But their other hypothesis was that writing a to-do list might “off-load” those thoughts from consciousness (i.e., as in expressive writing), and thereby shorten the time needed to fall asleep. Previous to this experiment, there was anecdotal evidence that writing a bedtime to-do list helped one to fall asleep, (but the theory had not been tested.) There’s a sidebar/possibly related effect here: in a different study with healthy adults, researchers found that having participants imagine worrisome future events in a specific/detailed manner decreased anxiety about those events. (*15, *16. )
In the Scullin study, researchers also discovered that the more specifically participants in the completed tasks group journaled about those past tasks, the longer it took for them to fall asleep.
The study results suggested, therefore, that individuals who are having difficulty getting to sleep could benefit from writing a very specific and detailed list of their “to-dos” right before bed. With regards to anxiety activation because of unfinished tasks, the key factor in this research seems to be that participants wrote down their to-do list instead of just mentally ruminating about them.
WRITE A ROBUST AND SPECIFIC TO-DO LIST BEFORE BED:
Just before going to sleep write a to-do list of things you need to complete in the next few days. Make the list as detailed and specific as you can; include as many to-do tasks on there as possible.
The writing procedure resembles what has been labeled in behavioral sleep medicine as a “worry list.”
Many people who struggle with insomnia go for therapy to deal with it, and CBT-I (cognitive-behavioral therapy for insomnia) is the first-line treatment recommended by physicians—even before sleeping pills. Hundreds of studies have found 75-80% of participants have improved sleep after this treatment. Chronic insomnia is driven by two components:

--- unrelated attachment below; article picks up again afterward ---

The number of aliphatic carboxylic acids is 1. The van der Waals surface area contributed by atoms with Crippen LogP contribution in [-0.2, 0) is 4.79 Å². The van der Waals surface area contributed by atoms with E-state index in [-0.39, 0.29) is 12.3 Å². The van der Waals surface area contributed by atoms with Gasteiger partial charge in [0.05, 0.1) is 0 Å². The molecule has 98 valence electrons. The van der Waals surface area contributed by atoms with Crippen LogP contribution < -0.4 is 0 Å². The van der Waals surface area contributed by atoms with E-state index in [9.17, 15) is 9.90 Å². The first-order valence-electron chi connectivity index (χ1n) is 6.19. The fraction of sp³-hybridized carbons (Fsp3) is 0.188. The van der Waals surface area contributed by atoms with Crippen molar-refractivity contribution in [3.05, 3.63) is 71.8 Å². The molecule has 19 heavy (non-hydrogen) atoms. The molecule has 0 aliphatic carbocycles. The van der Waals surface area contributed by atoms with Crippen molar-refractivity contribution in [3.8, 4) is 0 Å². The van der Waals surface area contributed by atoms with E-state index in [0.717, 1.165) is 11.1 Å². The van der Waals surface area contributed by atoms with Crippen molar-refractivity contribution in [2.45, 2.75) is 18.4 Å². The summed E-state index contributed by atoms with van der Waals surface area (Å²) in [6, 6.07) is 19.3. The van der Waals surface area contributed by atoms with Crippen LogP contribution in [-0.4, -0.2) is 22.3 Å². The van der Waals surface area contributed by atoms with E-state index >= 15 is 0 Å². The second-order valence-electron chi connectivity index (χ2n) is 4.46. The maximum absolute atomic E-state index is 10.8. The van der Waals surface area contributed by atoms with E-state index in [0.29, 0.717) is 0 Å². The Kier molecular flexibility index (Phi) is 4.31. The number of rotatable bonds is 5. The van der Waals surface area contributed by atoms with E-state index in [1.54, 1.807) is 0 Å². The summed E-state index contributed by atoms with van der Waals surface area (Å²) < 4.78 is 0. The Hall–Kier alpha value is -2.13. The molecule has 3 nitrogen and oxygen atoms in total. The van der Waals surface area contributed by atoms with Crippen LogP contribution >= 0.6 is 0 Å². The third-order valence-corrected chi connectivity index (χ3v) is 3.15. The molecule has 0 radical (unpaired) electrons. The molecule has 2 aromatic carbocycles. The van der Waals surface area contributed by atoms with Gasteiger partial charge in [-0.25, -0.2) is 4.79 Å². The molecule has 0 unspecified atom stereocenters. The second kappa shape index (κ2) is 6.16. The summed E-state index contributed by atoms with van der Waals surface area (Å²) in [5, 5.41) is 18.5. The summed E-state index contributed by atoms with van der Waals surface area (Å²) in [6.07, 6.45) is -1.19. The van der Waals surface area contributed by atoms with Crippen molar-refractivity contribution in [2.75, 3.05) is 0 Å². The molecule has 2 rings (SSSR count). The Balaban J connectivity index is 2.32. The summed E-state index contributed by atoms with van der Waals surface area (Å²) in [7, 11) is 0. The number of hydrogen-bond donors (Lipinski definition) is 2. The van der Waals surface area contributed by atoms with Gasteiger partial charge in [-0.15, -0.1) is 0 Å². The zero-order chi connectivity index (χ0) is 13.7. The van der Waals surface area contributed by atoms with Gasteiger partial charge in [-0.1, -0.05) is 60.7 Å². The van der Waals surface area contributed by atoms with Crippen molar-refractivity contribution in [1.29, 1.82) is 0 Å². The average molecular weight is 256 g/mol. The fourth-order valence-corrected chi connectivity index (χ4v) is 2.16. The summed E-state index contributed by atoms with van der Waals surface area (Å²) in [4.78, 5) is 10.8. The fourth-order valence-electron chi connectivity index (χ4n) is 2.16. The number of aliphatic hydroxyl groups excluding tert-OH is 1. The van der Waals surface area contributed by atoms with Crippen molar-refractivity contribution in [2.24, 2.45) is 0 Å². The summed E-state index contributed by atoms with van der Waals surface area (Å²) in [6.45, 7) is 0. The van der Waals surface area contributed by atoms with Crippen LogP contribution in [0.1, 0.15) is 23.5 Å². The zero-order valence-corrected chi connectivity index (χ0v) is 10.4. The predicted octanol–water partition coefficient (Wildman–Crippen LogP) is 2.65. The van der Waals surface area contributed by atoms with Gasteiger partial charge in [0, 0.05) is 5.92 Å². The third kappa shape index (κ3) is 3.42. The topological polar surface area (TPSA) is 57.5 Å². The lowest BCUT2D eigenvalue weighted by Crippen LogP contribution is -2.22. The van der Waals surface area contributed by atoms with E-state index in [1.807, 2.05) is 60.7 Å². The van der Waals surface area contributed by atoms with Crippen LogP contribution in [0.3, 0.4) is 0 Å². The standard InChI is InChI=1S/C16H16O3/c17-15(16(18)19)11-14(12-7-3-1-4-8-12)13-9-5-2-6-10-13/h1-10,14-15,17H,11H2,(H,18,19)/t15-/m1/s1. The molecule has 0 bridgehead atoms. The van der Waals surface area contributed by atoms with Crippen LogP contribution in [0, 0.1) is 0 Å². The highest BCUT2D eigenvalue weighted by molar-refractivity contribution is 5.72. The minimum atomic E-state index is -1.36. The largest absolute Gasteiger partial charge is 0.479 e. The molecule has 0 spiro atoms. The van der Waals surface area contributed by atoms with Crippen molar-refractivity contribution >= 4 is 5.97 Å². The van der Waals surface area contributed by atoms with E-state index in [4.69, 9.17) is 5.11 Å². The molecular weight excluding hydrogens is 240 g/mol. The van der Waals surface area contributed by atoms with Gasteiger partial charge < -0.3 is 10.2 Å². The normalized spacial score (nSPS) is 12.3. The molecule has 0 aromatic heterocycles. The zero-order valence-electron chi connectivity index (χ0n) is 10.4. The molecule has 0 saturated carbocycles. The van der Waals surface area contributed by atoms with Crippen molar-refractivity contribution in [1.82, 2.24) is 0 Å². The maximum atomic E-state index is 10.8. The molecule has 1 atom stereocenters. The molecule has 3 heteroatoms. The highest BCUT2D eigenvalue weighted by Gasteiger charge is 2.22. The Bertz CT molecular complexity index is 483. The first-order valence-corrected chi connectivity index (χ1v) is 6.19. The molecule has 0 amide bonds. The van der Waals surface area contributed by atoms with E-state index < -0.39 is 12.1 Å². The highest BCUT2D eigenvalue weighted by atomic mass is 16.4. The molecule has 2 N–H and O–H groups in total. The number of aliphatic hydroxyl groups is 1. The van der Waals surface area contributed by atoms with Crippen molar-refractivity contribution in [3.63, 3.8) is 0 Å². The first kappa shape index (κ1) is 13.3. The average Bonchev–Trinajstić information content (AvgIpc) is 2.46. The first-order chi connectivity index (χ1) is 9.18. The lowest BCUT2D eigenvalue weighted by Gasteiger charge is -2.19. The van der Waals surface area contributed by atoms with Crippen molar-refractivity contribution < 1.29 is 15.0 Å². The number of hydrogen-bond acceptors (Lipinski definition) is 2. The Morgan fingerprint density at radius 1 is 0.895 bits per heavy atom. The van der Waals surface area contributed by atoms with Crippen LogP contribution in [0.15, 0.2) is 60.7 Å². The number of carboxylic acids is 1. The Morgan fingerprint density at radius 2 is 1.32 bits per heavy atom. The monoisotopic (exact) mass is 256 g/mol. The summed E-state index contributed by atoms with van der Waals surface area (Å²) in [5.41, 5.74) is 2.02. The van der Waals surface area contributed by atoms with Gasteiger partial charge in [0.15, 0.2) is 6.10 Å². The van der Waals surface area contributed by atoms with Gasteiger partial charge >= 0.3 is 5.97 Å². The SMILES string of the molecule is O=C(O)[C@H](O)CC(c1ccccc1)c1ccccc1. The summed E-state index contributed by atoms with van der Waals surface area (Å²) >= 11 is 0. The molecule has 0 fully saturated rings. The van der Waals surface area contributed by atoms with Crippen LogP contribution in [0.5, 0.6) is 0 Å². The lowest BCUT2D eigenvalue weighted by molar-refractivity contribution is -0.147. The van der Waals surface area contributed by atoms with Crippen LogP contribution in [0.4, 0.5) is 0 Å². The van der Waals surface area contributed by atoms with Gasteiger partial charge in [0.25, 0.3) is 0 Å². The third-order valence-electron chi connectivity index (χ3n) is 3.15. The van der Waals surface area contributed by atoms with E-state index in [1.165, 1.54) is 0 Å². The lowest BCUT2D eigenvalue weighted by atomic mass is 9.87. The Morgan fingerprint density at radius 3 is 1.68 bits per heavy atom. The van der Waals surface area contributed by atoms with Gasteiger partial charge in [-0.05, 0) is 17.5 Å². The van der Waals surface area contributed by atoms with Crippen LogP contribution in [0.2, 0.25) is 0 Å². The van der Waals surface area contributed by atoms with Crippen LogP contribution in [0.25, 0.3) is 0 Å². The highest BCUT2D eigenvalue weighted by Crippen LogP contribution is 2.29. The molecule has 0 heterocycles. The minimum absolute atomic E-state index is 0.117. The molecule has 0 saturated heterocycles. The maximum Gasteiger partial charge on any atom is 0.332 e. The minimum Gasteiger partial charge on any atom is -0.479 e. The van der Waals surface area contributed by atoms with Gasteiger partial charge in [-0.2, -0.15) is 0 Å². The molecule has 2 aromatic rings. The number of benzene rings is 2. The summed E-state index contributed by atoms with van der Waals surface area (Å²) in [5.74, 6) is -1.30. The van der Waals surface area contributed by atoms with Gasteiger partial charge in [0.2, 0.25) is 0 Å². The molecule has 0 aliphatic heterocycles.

- what a person thinks or believes about sleep and insomnia, and
- what they do in an effort to deal with their insomnia.
The therapy addresses both the anxiety often involved with insomnia and the behaviors which perpetuate the insomnia.
Writing a “worry journal” is a key component of this form of treatment (*17 ), worry lists involve having insomnia patients record their worries (while not in bed), with the goal of unburdening their anxieties and concerns and allowing them to later fall asleep more easily (*18) .
FILL OUT A “WORRY JOURNAL” – ABOUT 3 HOURS BEFORE BED:
The expressive writing procedure in some ways resembles what has been labeled in behavioral sleep medicine as a “worry list.” Often included in cognitive-behavioral therapy for insomnia (CBT-I), worry lists involve having insomnia patients record their worries (while not in bed), with the goal of unburdening their anxieties and concerns and allowing them to later fall asleep more easily.